When you make it a point to really forgive someone you can start to see them in a whole new light. Recently, I got a glimpse of my mother in a way that really made me sympathize for her — something that I rarely felt in my life towards my mother (or at least willing to admit).
A few days ago we were at the neighborhood swimming pool and I brought an inner tube that was given to me last year for my 25th birthday. My mother can’t swim and so she wanted to borrow it to see what it was like.
She puts the float on and places it around her belly. Then she starts to circle the edge of the pool by grabbing on to the sides and slowly scooting herself all the way around the perimeter. I tell her that she can let go and that nothing will happen.
She gives it a try and suddenly races back to the edge of the pool saying, “I feel like I’m going to drown and that I can’t breathe.”
I’ve known my mother can’t swim my whole life but I never really paid much attention to how much it affected her.
Her fear came from a childhood memory of when she lived on a large farm in rural Colombia. My aunt, who was slightly older, dumped my two-year-old mother into a large tank of water. My mother started thrashing around and screaming for help and finally my aunt came to her aid and saved her. Why my aunt did this, I may never know — I suspect sibling rivalry.
Since then, my mother has never learned to swim and has always had a fear of going into the pool’s deep end. The experience on the farm was traumatizing she said.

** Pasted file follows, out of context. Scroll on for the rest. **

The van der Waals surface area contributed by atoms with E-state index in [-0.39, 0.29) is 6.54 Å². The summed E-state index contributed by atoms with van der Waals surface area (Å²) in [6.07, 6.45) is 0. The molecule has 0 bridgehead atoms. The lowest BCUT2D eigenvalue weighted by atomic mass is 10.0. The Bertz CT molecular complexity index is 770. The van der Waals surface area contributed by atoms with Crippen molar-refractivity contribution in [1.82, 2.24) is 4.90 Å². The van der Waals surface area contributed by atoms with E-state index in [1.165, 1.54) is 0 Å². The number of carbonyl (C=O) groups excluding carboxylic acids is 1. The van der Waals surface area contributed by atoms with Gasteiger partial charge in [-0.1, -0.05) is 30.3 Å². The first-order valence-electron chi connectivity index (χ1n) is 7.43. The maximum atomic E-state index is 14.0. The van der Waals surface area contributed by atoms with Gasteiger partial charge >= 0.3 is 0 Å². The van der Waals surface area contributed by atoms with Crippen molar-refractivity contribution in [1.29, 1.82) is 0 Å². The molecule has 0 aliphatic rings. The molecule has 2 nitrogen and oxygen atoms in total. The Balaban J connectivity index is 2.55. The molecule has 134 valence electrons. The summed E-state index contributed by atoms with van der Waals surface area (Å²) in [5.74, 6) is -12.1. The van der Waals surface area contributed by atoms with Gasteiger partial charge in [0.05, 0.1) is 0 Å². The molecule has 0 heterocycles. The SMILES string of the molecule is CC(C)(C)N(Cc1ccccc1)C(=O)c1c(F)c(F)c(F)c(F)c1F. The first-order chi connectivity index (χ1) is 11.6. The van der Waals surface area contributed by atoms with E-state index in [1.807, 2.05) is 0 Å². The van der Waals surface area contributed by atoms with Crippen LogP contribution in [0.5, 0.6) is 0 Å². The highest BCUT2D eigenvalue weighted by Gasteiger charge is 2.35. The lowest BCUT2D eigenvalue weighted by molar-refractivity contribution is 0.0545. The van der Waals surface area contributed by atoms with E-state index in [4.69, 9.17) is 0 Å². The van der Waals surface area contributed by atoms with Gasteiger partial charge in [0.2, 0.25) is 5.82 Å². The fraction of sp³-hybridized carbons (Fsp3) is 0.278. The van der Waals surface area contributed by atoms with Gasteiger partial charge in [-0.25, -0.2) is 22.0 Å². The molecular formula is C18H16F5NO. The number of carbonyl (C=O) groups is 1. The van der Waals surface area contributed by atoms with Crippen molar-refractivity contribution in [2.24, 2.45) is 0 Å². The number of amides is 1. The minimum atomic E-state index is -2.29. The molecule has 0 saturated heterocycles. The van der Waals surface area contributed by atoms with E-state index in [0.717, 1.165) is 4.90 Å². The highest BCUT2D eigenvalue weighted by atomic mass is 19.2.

So what does a good mother do? A mother that doesn’t want her child to experience the same? She puts her in swimming lessons as early as possible.
It was this recent pool day that I truly felt the love that I doubted for so long. That anything my mother was never privy to she had granted to me. She put me in swimming lessons, she bought me singing lessons, she let me travel and always gave me my freedom. Things that she had always hoped and wished for herself.
Not everyone shows love the same way and it’s important that we accept people for who they are, especially family. My mother has always shown me love but because it wasn’t the way I wanted it, I wasn’t open to receiving it.
Now, at 26, I’m embracing any chance I get to witness that love and remember how much she sacrificed for me.
2 thoughts on “She Didn’t Drown and Because of Her I Won’t Either”
Beautiful wise words of forgiveness.
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